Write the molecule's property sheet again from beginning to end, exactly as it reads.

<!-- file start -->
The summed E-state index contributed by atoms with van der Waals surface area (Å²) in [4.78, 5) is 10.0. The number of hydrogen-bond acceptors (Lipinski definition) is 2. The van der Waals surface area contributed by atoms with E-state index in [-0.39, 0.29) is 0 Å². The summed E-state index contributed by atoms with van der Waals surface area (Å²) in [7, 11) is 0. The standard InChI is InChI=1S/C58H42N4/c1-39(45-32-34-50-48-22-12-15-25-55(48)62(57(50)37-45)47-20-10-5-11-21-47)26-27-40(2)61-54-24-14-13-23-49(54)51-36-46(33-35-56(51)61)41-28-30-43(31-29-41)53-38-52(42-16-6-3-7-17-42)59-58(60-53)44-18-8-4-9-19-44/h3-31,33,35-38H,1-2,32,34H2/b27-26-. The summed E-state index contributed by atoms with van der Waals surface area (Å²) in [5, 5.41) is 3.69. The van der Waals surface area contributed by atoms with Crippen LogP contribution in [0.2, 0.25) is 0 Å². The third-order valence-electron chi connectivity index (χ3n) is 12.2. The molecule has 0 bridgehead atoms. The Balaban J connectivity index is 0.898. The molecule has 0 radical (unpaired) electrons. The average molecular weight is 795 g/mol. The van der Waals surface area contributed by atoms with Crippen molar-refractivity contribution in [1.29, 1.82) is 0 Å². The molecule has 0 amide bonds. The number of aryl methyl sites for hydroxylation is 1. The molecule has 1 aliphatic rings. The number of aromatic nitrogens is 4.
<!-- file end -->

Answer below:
The summed E-state index contributed by atoms with van der Waals surface area (Å²) in [4.78, 5) is 10.0. The number of hydrogen-bond acceptors (Lipinski definition) is 2. The van der Waals surface area contributed by atoms with E-state index in [-0.39, 0.29) is 0 Å². The summed E-state index contributed by atoms with van der Waals surface area (Å²) in [7, 11) is 0. The standard InChI is InChI=1S/C58H42N4/c1-39(45-32-34-50-48-22-12-15-25-55(48)62(57(50)37-45)47-20-10-5-11-21-47)26-27-40(2)61-54-24-14-13-23-49(54)51-36-46(33-35-56(51)61)41-28-30-43(31-29-41)53-38-52(42-16-6-3-7-17-42)59-58(60-53)44-18-8-4-9-19-44/h3-31,33,35-38H,1-2,32,34H2/b27-26-. The summed E-state index contributed by atoms with van der Waals surface area (Å²) in [5, 5.41) is 3.69. The van der Waals surface area contributed by atoms with Crippen LogP contribution in [0.2, 0.25) is 0 Å². The third-order valence-electron chi connectivity index (χ3n) is 12.2. The molecule has 0 bridgehead atoms. The Balaban J connectivity index is 0.898. The molecule has 0 radical (unpaired) electrons. The average molecular weight is 795 g/mol. The van der Waals surface area contributed by atoms with Crippen molar-refractivity contribution in [1.29, 1.82) is 0 Å². The molecule has 0 amide bonds. The number of aryl methyl sites for hydroxylation is 1. The molecule has 1 aliphatic rings. The number of aromatic nitrogens is 4.